EuroTrust is buying the 51 MW Karceno-Serba project being developed by Germany's WKN Windkraft Nord. Located near Kolobrzeg, five kilometres from the Baltic Sea coast, it will comprise Vestas turbines and is due for completion this year. EuroTrust expects to build a Polish project portfolio of 100 MW within three years.
Felix Losada of German turbine manufacturer Nordex agrees with EuroTrust about Poland's future. For the moment the company has just one 225 kW turbine in the country, in operation since 1997, but Losada says he is optimistic about future sales: "It's an important new market for us with very promising potential."
Poland's commercial wind capacity increased from 60 MW at the end of 2005 to nearly 200 MW at the end of 2006. It now has eight commercial wind projects and around 20 additional turbines -- installed by individuals or as demonstration projects by municipal authorities from 1991 to 2000 -- scattered around the country for a total installed capacity of 204 MW. The biggest project to date is the 50 MW Tymien wind farm commissioned last year and developed by EEZ, based in Szczecin.
In January, Iberdrola commissioned the Kisielice 40.5 MW wind station at Warminsko-Mazurskie in northern Poland and reported that work had begun on the Malbork 18 MW station, due for commissioning later this year. Both projects use GE Energy 1.5 MW turbines. Iberdrola entered the Polish market in 2005 by acquiring MVV Eternergy Polska, renaming it Iberdrola Energie Odnawialna. The subsidiary has an 800 MW wind pipeline under development in Poland, says Iberdrola.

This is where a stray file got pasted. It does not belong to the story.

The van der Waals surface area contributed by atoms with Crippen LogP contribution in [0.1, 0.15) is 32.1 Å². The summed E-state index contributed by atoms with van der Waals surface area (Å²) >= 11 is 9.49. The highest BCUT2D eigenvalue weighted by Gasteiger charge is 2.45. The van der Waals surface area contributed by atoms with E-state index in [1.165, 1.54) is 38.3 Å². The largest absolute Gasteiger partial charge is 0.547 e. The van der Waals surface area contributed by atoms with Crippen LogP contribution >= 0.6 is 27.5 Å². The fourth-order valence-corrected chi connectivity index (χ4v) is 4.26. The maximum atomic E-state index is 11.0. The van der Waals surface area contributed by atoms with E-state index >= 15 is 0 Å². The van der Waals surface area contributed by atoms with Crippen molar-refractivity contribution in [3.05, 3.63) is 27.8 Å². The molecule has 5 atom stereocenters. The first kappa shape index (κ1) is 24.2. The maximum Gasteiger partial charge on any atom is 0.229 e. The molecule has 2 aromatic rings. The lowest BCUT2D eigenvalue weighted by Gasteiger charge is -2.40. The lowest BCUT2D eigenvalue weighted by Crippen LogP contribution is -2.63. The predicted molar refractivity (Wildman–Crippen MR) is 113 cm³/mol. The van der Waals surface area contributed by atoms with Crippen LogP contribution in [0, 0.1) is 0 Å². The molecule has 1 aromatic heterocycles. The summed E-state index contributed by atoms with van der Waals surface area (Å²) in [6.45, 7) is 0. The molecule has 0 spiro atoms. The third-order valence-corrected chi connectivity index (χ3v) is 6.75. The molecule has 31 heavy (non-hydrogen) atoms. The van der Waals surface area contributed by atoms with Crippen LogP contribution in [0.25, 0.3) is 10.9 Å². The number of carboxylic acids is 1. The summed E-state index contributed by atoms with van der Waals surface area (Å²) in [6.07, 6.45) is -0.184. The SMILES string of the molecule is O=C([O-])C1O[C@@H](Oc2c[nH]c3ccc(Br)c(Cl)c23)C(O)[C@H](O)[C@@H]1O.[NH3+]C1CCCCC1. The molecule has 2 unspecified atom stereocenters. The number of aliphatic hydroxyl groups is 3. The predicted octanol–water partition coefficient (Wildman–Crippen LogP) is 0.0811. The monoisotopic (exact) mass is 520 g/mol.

A number of other developers have announced long term plans in the country. Denmark's national energy company, Dong Energy, expects to bring its 30.6 MW Lake Ostrowo wind farm on line in the second half of 2007, while Polish Energy Partners expects to commission two wind farms with a combined total of 70 MW in 2008, three projects totalling 212 MW in 2008 and a further 282 MW in 2009. Local firm Elektrownia Wiatrowa Kamiensk (EWK) has contracted Enercon to build a 30 MW project using 2 MW machines at the Belchatow open-cast lignite mine in central Poland and hopes to get all necessary permits for a further 60 MW project in 2007.
Poland's buoyant green certificate market, launched at the end of 2005 and linked to an obligation on electricity retailers to source a specific proportion of their supplies from renewables, is driving the market. Under the latest ordinance, which increased targets and took effect at the end of November, the obligation is 5.1% in 2007, up from 3.6% in 2006, 7% in 2008, 8.7% in 2009 and 10.4% during 2010-2014. Companies can choose to pay a fee, currently PLN 240/MWh (EUR 61.7/MWh), to buy out of their renewables obligation and are subject to a penalty if they neither buy certificates nor pay the fee. At the end of 2006, green certificates were being traded at PLN 238/MWh, close to the fee for non-purchase of certificates.
The strong interest from investors suggests the demand for green certificates is sufficient to drive a market for wind power. In addition, however, wind projects in Poland are also eligible for inclusion in the Kyoto Protocol's Joint Implementation (JI) program, under which they qualify to sell their carbon emission credits. The Tymien wind farm, Dong Energy's Lake Ostrowo, Gamesa Energie Polska's 40 MW Grzywacka-Osiek project planned for south-east Poland and Iberdrola's Kisielice project are all seeking JI status. "We hope our Polish Karceno-Serba station will get authorised as a JI project because the price paid for wind energy in Poland is about the lowest anywhere in Europe," says EuroTrust's Robert Skjoedt.